Gus-sing up a start

8-15-02, 8:30 p.m.

BY GEOFF HOBSON

GEORGETOWN, Ky. _ Gus Frerotte simply can't remember the last time he was the starting quarterback in a pre-season game. But he can tell you the last time it was as critical as his start Saturday night in Indianapolis for the Bengals.

Naturally, that Aug. 16, 1996 game in Washington was against the Bengals. Frerotte had finished the 1995 season as Heath Schuler's backup in their two-year derby.

And although Frerotte didn't play particularly well in the Bengals' 28-7 victory, Shuler got hurt on Opening Day and Frerotte went on to a Pro Bowl season.

Omen?

"I'm going to do what I've been doing," Frerotte said here earlier this

week. "Get the ball to the right place to the right people on time."

Although many think Frerotte has the inside track with management and the coaches, Jon Kitna's superb camp has made this a pretty even derby heading into the game against the Colts.

It is Kitna's knowledge of the scheme and receivers, and his flawless play in the scrimmage and the opener, vs. Frerotte's arm and athleticism. It is anyone's spot at the moment, and wide receiver Michael Westbrook has no idea who the starter will be.

He has been impressed with Kitna, and Akili Smith, and he has also been impressed with his old friend from Washington, Frerotte. Westbrook, out with a broken left wrist, played with Frerotte that night in '96 and sees a better quarterback than the one who went to the Pro Bowl.

"His arm is still the same, he always had a real accurate arm, a great ball," Westbrook said. "But he has a lot more confidence in himself and he's more poised. That might be because the different teams he's been with. I know the coaches here like him. (In Washington) it was a different world. He's older. If you stay in this league as long as he has, you can't help but get better."

Bengals President Mike Brown says Frerotte has the Bengals' best arm since Boomer Esiason. Westbrook said when arrived for his June workout a month before he signed that Frerotte would pick apart defenses with protection. He reiterated it here this week.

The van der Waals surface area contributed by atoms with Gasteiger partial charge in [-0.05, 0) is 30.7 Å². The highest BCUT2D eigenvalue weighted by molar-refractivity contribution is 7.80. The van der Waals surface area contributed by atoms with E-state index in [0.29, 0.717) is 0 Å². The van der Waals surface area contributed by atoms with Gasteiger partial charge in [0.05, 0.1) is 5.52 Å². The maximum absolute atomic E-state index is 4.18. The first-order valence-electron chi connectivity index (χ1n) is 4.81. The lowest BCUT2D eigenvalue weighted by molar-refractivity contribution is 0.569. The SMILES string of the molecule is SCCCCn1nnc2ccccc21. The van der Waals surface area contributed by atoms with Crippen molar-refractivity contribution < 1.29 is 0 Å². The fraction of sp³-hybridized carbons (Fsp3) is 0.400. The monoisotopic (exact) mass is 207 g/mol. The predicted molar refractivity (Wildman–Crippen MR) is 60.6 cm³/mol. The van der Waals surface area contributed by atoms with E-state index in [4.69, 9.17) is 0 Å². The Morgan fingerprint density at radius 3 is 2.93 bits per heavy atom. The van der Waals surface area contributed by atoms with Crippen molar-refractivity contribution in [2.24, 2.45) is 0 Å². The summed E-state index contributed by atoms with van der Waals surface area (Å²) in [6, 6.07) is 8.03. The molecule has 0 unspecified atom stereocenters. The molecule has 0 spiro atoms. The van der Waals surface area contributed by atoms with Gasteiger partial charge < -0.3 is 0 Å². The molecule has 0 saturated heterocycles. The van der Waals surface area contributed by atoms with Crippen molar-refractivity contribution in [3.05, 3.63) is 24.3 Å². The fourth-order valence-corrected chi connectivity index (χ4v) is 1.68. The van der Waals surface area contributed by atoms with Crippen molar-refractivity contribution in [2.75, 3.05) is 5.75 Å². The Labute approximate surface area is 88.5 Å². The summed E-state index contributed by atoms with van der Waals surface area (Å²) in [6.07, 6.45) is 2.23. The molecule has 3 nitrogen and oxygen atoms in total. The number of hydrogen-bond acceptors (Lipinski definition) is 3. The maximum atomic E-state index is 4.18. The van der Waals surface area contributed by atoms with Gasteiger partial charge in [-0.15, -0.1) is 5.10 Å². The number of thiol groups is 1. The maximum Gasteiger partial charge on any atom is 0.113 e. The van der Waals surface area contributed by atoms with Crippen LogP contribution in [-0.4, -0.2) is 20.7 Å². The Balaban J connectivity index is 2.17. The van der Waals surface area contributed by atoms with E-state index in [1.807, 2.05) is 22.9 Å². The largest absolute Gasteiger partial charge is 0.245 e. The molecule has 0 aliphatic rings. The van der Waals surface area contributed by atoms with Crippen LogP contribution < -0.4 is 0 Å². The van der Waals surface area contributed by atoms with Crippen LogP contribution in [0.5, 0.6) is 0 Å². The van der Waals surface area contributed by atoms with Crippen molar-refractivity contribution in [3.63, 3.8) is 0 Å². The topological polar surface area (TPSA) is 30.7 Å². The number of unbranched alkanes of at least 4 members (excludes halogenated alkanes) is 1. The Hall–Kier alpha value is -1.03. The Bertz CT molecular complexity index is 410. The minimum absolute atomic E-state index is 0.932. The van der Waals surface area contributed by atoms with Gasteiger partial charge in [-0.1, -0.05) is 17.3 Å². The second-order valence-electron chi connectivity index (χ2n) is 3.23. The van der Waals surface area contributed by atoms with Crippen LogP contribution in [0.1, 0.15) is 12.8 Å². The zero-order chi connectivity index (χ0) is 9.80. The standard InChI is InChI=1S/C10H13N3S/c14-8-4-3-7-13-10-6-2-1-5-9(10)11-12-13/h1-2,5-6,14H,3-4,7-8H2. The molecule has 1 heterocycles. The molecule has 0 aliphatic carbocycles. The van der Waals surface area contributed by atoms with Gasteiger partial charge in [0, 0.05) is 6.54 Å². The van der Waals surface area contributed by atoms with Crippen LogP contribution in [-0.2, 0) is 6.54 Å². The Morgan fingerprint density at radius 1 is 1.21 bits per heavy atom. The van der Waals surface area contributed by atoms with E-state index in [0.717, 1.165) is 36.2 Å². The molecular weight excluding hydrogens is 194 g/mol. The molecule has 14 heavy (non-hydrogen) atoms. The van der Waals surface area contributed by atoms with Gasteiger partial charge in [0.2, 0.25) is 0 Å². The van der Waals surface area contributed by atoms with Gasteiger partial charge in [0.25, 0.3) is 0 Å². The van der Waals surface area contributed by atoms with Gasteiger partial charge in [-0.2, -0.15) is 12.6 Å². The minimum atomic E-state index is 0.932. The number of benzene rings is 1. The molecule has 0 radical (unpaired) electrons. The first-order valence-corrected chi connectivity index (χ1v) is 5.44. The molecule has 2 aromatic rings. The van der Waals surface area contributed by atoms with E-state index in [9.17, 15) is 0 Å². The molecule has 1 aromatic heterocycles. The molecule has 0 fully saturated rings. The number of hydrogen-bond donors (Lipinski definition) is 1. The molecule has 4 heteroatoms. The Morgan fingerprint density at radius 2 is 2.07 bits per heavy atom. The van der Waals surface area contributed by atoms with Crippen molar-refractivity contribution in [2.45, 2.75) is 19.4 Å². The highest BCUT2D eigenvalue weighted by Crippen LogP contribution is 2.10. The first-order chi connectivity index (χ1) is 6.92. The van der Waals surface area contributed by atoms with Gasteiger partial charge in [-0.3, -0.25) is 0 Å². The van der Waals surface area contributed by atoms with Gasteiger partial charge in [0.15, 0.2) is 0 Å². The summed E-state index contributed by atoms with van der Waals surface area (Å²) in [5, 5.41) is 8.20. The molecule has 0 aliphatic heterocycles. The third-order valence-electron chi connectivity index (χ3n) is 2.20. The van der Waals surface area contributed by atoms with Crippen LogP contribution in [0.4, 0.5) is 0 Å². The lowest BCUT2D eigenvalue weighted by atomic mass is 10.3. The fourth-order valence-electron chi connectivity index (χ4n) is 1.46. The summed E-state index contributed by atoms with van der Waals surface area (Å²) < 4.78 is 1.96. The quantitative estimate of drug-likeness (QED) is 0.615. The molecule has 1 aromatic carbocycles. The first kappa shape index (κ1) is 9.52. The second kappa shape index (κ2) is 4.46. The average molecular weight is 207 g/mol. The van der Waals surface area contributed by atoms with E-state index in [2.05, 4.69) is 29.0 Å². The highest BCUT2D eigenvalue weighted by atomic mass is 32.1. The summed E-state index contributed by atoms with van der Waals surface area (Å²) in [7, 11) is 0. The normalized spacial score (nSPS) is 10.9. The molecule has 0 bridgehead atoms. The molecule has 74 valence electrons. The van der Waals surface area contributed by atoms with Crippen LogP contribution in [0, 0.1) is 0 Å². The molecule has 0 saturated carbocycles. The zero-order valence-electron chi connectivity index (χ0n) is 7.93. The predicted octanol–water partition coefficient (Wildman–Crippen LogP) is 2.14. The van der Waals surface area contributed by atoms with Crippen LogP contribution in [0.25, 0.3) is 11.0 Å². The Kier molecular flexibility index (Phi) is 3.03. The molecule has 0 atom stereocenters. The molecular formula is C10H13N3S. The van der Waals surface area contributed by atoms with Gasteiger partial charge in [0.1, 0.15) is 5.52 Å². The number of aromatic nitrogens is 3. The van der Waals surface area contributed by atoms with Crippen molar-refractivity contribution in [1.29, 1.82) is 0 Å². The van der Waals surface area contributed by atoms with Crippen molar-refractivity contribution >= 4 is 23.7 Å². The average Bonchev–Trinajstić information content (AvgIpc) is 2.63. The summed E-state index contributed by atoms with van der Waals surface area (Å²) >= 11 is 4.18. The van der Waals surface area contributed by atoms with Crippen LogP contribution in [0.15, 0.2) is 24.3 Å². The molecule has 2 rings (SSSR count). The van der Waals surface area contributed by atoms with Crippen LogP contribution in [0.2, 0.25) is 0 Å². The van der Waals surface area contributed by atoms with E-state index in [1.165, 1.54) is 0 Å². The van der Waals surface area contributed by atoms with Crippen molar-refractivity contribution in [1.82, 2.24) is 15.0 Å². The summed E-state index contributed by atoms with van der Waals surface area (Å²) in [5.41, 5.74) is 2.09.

"If you protect him, he could take a team to the Super Bowl. He's hard to stop," Westbrook said. "That's what his accuracy does. But I don't know if he's going to get the job or not. All the guys have played well."

Brown, who fiercely covets quarterbacks, is heartened by all three, saying, "It's the best we've looked there in some time," and he's not altogether sure this will be a one-man team.

"Maybe it will work out eventually during the season that we see more than one, for whatever reason. Injury, or a downturn for somebody."

Brown admits the club still has no "established bell cow quarterback." But he doesn't rule out any of the three evolving into one even though Kitna and Frerotte have banged around the league.

"Favre didn't do it in Atlanta and Warner didn't do it in Green Bay and sometimes that's the way it goes," Brown said. "I don't know how it's going to turn out, but I feel better about that position."

Bengals head coach Dick LeBeau said before Thursday night's practice that he won't decide what to do with his quarterbacks right after Saturday's game, when Frerotte plays the first quarter, Kitna plays the second, and Smith and Scott Covington work in the second half.

LeBeau said he could name an Opening Day starter as early as Monday, but he wouldn't decide that until watching film Sunday. Or, he could decide Sunday to let the derby go into the third game, which is the Aug. 24 home opener at Paul Brown Stadium against the Saints.

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